I would visit Stoke twice more to volunteer my time, and each time I’d find out more about the local attitudes, as well as about the Labour party’s current state. The second time involved knocking on doors and asking about voter intention. It was quite a disturbing experience at times, and I found roughly half the people either didn’t intend to vote, or no longer wanted to vote for Labour. Running over some calculations in my head, this didn’t sound like good news. A few of the people were openly dismissive, but nobody was openly hostile. Some people were very supportive, and they were very enthusiastic about voting. I’d been lured into wishful thinking during the referendum and US Presidential election, so now I was on my guard whenever I tried to gauge responses. As an example, during the day of the EU referendum, I was out on the streets reminding people to vote. On of my fellow campaigners pointed out that about 90% of the people who answered said they would be voting remain. This seemed extremely unlikely, even in Manchester, and it rang all kinds of alarm bells that would be reinforced by Iain Duncan Smith’s comments later that day (although that’s for another blog post.) As a side note, I was impressed that one of the UKIP canvassers managed to find a bright purple velvet jacket to help get the message across. I’d forgotten canvassing etiquette and didn’t say a friendly “Hello” as I passed. Has politics destroyed good manners? Maybe.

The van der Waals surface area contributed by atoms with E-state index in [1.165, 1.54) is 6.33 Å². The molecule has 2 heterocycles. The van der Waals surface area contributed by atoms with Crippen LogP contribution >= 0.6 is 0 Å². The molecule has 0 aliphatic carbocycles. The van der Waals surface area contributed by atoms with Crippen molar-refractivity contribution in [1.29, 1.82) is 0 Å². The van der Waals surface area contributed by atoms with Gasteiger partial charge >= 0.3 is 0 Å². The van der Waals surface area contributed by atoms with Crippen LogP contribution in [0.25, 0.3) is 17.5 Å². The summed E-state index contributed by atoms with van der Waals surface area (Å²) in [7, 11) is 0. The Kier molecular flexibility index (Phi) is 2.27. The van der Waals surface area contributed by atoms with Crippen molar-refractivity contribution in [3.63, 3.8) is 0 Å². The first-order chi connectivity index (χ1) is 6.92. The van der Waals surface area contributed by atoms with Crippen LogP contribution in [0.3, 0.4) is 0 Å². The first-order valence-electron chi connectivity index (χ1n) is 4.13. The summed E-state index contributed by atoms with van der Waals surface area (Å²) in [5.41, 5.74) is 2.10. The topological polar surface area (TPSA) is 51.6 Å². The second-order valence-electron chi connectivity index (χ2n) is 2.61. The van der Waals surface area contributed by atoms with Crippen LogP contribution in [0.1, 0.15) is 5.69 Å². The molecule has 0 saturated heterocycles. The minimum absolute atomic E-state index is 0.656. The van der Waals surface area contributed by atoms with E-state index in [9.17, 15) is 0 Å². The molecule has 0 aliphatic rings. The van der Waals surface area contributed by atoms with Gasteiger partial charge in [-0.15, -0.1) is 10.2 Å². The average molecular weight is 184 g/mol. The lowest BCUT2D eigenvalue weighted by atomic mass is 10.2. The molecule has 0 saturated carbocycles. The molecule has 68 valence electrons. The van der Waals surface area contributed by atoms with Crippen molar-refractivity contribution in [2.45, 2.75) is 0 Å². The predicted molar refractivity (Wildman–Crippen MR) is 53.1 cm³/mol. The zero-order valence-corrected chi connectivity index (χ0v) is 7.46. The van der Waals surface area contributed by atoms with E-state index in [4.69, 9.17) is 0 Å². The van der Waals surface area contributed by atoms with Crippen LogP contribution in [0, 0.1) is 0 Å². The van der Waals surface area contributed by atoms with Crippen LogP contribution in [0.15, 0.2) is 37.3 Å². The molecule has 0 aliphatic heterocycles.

It was hard to tell which way things would work out, and I started to realise that this by-election was running hand-in-hand with the by-election in Copeland. I wanted to know where the Conservative canvassers were, as I hadn’t seen a single leaflet. More conservative votes would mean fewer UKIP votes, and a stronger win for Labour. The conspicuous absence of Conservative canvassers wasn’t just a tactical choice made in Stoke, it was also a strategic choice to send more canvassers to Copeland. Both the Labour and the Conservative parties were fighting two by-elections, but Labour had to split their efforts, where the Conservatives didn’t. They could safely ignore Stoke and focus on Copeland, making Labour’s job harder in both fights. In the end the Conservative Party took Copeland, and at first I didn’t really understand why (and hadn’t spent much time trying to understand the Copeland by-election at all.) Looking at the recent Copeland elections we can see a worrying story. Over the years, the support for UKIP grows and they take votes away from the Conservative party. After the referendum most of these votes would go back to the Conservative party, which would be enough to ensure them a victory. Labour didn’t lose the Copeland by-election, the Conservative party won it. Labour did lose some ground, but the Conservative party picked up much more.